> of the base type.
>
> --
> pete


Thanks Pete and Eric.
 
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John Bode
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      07-17-2008
On Jul 16, 12:25 pm, mdh <(E-Mail Removed)> wrote:
> Sorry in advance if this is really dumb, but I am trying to get my
> head around exactly what the declarator is. In the FAQ, 1.21, part of
> it says "C declarations ....come in 2 parts, a base type and a
> declarator......".
>
> The example used is char *pc where the declarator " *pc" tells us
> that " *pc is a character".
>
> Can one thus broadly say that a declarator is in fact equivalent to
> the base type?
>
> So, in a more complicated expression eg char * ( *pfpc) () ; once
> again "* ( *pfpc) ()" is a character?
>
> Thanks as usual.


Pete and Eric have given you good answers, but I'd like to add a few
things.

The declarator introduces the name of the thing being declared (pc)
and any additional type information not provided by the type specifier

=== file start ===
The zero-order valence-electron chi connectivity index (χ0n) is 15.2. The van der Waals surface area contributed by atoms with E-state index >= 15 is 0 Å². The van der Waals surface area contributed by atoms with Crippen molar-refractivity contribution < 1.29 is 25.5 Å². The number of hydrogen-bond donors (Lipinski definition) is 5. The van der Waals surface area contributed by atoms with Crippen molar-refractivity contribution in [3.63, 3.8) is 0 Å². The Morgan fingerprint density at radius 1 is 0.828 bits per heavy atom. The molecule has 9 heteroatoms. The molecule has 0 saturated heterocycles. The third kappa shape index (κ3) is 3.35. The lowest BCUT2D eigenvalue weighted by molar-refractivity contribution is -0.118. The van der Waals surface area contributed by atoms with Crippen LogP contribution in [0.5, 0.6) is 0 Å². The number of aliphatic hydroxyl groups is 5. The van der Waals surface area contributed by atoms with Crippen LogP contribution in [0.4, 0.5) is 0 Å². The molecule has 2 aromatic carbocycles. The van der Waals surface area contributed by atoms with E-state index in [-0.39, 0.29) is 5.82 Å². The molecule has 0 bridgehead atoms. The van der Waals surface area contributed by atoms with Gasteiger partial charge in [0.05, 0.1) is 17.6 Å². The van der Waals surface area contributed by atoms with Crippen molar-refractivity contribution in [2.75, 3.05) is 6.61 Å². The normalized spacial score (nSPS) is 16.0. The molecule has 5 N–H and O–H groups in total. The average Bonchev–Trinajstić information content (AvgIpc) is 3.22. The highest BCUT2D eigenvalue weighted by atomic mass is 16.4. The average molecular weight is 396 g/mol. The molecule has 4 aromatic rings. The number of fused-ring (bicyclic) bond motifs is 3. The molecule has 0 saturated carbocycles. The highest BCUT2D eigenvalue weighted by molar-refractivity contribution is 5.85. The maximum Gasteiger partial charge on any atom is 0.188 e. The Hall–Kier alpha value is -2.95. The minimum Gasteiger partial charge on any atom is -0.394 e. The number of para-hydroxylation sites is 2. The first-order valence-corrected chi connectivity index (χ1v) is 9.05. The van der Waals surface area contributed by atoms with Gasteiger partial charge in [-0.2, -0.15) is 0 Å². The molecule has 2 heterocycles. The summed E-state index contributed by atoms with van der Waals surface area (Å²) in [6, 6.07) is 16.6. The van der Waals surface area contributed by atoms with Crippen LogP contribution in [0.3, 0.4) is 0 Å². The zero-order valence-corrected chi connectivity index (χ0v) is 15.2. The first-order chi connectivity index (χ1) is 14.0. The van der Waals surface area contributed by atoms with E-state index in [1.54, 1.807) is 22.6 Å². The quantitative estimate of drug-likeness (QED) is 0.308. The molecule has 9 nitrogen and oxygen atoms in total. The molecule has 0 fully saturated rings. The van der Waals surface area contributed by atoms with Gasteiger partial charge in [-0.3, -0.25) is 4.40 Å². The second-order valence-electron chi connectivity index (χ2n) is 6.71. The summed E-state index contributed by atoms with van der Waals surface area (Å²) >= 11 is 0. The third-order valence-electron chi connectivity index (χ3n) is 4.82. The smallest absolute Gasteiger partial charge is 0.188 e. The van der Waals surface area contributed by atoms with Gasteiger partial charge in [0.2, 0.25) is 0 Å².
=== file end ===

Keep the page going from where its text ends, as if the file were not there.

"char". In this case, the "pointerness" of pc is provided by the
declarator *pc.

Remember that in C, declaration mimics use. If I have a pointer to a
character, I retrieve the character value by dereferencing the pointer
like so:

c = *pc;

Thus, the expression "*pc" evaluates to a char value. So, going by
the "declaration mimics use" rule, the declaration for a pointer to
char is

char *pc;

Remember that the '*' is bound to the identifier, not the type
specifier, regardless of any whitespace. "char* pc;" is the same as
"char * pc;" and "char *pc;". If you wrote

char* pc1, pc2;

only pc1 would be declared as a pointer to char; pc2 would be a
regular char.

Array types are similar. If I want to retrieve a specific character
value from an array of char, I use the subscript operator:

c = ac[i];

Again, the type of the expression "ac[i]" is char, so the declaration
for an array of char is

char ac[N];

Your function pointer also follows this rule. If I have a pointer to